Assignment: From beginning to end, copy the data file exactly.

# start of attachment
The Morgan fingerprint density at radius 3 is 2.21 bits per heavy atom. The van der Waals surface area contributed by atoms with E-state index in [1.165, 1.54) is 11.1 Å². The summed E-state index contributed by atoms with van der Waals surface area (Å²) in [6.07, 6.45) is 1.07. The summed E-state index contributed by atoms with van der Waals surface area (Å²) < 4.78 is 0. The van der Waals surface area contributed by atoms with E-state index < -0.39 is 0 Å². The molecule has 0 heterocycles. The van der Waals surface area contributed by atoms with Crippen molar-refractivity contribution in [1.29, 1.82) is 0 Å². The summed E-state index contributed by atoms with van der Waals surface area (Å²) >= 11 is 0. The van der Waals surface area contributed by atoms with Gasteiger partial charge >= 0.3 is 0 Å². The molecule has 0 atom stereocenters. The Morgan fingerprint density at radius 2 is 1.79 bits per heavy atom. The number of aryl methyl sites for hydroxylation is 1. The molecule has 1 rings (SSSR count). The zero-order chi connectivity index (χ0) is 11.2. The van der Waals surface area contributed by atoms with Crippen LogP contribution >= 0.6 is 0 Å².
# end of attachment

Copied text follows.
The Morgan fingerprint density at radius 3 is 2.21 bits per heavy atom. The van der Waals surface area contributed by atoms with E-state index in [1.165, 1.54) is 11.1 Å². The summed E-state index contributed by atoms with van der Waals surface area (Å²) in [6.07, 6.45) is 1.07. The summed E-state index contributed by atoms with van der Waals surface area (Å²) < 4.78 is 0. The van der Waals surface area contributed by atoms with E-state index < -0.39 is 0 Å². The molecule has 0 heterocycles. The van der Waals surface area contributed by atoms with Crippen molar-refractivity contribution in [1.29, 1.82) is 0 Å². The summed E-state index contributed by atoms with van der Waals surface area (Å²) >= 11 is 0. The van der Waals surface area contributed by atoms with Gasteiger partial charge >= 0.3 is 0 Å². The molecule has 0 atom stereocenters. The Morgan fingerprint density at radius 2 is 1.79 bits per heavy atom. The number of aryl methyl sites for hydroxylation is 1. The molecule has 1 rings (SSSR count). The zero-order chi connectivity index (χ0) is 11.2. The van der Waals surface area contributed by atoms with Crippen LogP contribution >= 0.6 is 0 Å².